Tuesday March 4, 2014
Still can't decide what flowers to add to the garden this year? Make sure you have at least a few easy care, low maintenance perennials in your border. Let's face it, as much as we love working in the garden, there's a lot to be said for the pleasure brought by plants that are undemanding and able to perform well on their own. Yes, they do exist. You just have to be selective.
Sunday March 2, 2014
I am often asked if seedlings need fertilizer and if so, when? Good question.
See those long skinny leaves on the seedling in the photo? Those aren't really leaves. They are called cotyledons and they help provide nutrients to the seedling until the true leaves form and the plant can start to photosynthesize. Cotyledons look pretty much the same on most plants.
The two tiny leaves at the top of the seedling are the first true leaves of this tomato plant. When true leaves appear on your seedling, it's time to start feeding them. Here are some tips, along with comments that have come up around this topic before.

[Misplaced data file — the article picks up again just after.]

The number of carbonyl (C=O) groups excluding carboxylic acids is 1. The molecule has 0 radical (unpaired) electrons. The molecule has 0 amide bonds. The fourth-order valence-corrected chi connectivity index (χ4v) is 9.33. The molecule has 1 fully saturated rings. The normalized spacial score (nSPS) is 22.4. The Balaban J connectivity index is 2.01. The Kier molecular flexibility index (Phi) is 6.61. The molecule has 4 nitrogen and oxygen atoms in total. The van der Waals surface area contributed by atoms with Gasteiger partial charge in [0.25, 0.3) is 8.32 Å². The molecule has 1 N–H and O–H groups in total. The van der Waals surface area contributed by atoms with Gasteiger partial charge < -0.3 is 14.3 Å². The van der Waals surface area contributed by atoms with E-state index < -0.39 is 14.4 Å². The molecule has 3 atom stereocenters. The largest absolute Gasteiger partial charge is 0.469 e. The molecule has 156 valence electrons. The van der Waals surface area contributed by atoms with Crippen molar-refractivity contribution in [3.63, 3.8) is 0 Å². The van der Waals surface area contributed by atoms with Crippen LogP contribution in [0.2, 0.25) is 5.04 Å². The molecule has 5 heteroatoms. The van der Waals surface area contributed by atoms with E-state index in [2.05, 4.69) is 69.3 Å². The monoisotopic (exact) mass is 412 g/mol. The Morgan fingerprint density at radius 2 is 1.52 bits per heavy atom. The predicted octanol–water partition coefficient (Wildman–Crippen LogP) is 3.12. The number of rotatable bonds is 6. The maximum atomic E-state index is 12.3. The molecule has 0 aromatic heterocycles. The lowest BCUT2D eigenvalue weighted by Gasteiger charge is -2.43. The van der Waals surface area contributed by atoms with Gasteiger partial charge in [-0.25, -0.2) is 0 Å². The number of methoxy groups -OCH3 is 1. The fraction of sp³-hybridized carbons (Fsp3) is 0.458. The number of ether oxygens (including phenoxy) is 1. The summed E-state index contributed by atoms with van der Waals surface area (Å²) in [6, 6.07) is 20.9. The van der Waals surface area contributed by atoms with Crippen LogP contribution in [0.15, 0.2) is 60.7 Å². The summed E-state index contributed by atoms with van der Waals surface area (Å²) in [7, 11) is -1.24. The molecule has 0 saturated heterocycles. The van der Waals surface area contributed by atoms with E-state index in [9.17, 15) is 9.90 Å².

Saturday March 1, 2014
Can you smell it? Spring is in the air and it smells like mud. Lovely mud.
A regional gardening calender for the month of March can give you general tips on what to plant and what to wait for, but spring in the garden is unpredictable and won't be hurried. Gardeners will have to use some common sense. March may come in like a lion, but mellow out overnight. Take advantage of warm days, but don't trust your coddled seedlings to a weather report. And try not to do too much walking on wet soil. That will only compact it and make it harder for plant roots to breathe and grow. Here are some reminders of what you can be doing in the garden in March, now that winter is on its last legs.
Photo of Ipheion uniflorum (Spring Star Flower)
Friday February 28, 2014
Red plastic mulch was getting a lot of positive press for awhile, but you don't hear much about it lately. Supposedly it helps tomato plants set more fruits and ripen them earlier. Sounds good. But red plastic mulch works with nature and nature can be unpredictable. Red mulch is better than black mulch, for growing tomatoes, but is it really worth trying or are they just playing with the desperation of the cool season tomato grower? Here's what I found out, along with several comments from other gardeners. I'd love to hear more, from any of you who have tried it.